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 June 4th, 2014, 10:03 PM #1 Newbie   Joined: May 2014 From: 2219 Posts: 13 Thanks: 2 elements of the subgroup <3,12> of (Z, +) Hi, I'm trying to do this question but im not sure if im doing it right. Find the elements of the subgroup <3,12> of (Z, +). Show that this subgroup is cyclic. i get; <3,12>={3x +12y : x,y in Z} ={0,3,6,9,12,15,...) gcd(3,12)=3, => <3,12> does not equal Z, => the subgroup is not cyclic. But the question say it is, so what am i doing wrong? Any ideas or help would be great!! Kala Last edited by greg1313; June 5th, 2014 at 04:21 PM. June 5th, 2014, 12:14 AM #2 Senior Member   Joined: Mar 2012 Posts: 294 Thanks: 88 What is your understanding of what "cyclic" means? Your analysis so far is correct: let me ask you this- if $k = 3x + 12y$, can you find some integer $d$ such that $k = 3d$? If so, then this shows that $\langle 3,12\rangle \subseteq 3\Bbb Z$. Conversely, given $k = 3d$, it should be obvious that we can take $x = d, y = 0$, which shows that $3\Bbb Z \subseteq \langle 3,12\rangle$. What does this tell you? Can you find a generator for $3\Bbb Z = \{k \in \Bbb Z: k = 3t, t\in \Bbb Z\}$? Thanks from Kala June 5th, 2014, 12:59 AM #3 Newbie   Joined: May 2014 From: 2219 Posts: 13 Thanks: 2 Ok i think im getting it, so <3,12> = 3Z since 3x +12y =3d for d in Z. so the gcd tells you what multiples can be generated in Z? The generator of 3Z is 3, right? since <3>={3t : t in Z} oh so it is cyclic. Thanks Last edited by Kala; June 5th, 2014 at 01:16 AM. June 5th, 2014, 01:49 AM #4 Senior Member   Joined: Mar 2012 Posts: 294 Thanks: 88 Yes, in fact, one way of DEFINING the gcd(a,b) of two integers is: $\min(\{ka+mb > 0: k,m \in \Bbb Z\})$ that is to say the gcd is the smallest positive $\Bbb Z$-linear combination of a and b. It is an instructive exercise to try to show that this is equivalent to the definition: $\text{gcd}(a,b) = \max(\{d \in \Bbb Z^+: d|a \text{ and } d|b\})$ June 5th, 2014, 03:36 AM #5 Newbie   Joined: May 2014 From: 2219 Posts: 13 Thanks: 2 Okay ill try, gcd(a,b)=min({ka + mb>0 : k,m in Z}) it has to have a least element as it is non-empty and is a subset of the natural numbers. Let the least element be d. If gcd(a,b)=d =>ax +by=d for x,y in Z which satisfies the conditions on gcd(a,b) If d does not divide a then a=dq +r for 0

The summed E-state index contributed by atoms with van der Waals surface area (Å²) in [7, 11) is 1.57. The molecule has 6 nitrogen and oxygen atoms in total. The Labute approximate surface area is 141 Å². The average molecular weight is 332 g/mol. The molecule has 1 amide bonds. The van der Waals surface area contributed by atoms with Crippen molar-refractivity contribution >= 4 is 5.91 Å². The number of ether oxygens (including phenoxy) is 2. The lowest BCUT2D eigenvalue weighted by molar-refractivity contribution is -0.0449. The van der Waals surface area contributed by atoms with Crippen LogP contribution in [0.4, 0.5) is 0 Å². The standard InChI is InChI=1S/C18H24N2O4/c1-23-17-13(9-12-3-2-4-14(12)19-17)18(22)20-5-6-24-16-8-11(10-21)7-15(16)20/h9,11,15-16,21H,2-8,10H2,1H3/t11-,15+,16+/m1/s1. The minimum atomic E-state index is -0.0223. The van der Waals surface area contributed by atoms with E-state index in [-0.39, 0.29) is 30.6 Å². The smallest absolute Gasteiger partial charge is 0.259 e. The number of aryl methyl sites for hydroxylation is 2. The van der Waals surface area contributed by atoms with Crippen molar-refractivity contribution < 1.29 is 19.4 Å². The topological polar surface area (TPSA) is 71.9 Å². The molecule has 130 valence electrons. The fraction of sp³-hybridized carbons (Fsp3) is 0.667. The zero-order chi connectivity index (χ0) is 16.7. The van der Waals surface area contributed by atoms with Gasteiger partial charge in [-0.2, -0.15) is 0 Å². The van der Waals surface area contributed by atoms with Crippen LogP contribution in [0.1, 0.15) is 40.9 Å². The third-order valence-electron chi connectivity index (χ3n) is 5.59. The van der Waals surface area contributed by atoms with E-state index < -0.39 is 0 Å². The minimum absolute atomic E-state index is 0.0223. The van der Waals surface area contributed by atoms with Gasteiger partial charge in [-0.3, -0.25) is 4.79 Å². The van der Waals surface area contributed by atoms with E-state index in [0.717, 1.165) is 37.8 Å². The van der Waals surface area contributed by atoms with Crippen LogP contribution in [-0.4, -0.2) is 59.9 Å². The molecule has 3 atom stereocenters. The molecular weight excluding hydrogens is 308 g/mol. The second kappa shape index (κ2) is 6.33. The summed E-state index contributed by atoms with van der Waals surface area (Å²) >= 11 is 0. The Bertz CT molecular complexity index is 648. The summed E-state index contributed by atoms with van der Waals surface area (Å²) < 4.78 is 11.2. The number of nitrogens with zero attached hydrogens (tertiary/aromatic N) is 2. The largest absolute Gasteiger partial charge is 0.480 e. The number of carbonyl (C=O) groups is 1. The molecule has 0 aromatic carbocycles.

June 6th, 2014, 09:49 AM #6 Senior Member   Joined: Mar 2012 Posts: 294 Thanks: 88 That's a bit jumbled, but your idea is correct. So that proves definition 1 implies definition 2. Can you prove it the other way? It should be clear that if $d|a$ and $d|b$, that if we let: $M = \{ka+mb:k,m \in \Bbb Z\}$ that for ANY $x \in M$, we have $d|x$. So the "catch" is to show that $\text{gcd}(a,b) \in M$, that is we can actually write the gcd in that form. Again, the (generalized) Euclidean algorithm is your friend, here. Tags <3, <3, 12>, 12>, elements, subgroup Thread Tools Show Printable Version Email this Page Display Modes Linear Mode Switch to Hybrid Mode Switch to Threaded Mode Similar Threads Thread Thread Starter Forum Replies Last Post mrtamborineman10 Math Books 3 August 22nd, 2011 11:06 PM liptonpc Applied Math 4 January 25th, 2010 10:08 AM envision Abstract Algebra 3 October 4th, 2009 10:37 PM envision Abstract Algebra 1 October 4th, 2009 03:24 AM liptonpc Abstract Algebra 1 December 31st, 1969 04:00 PM

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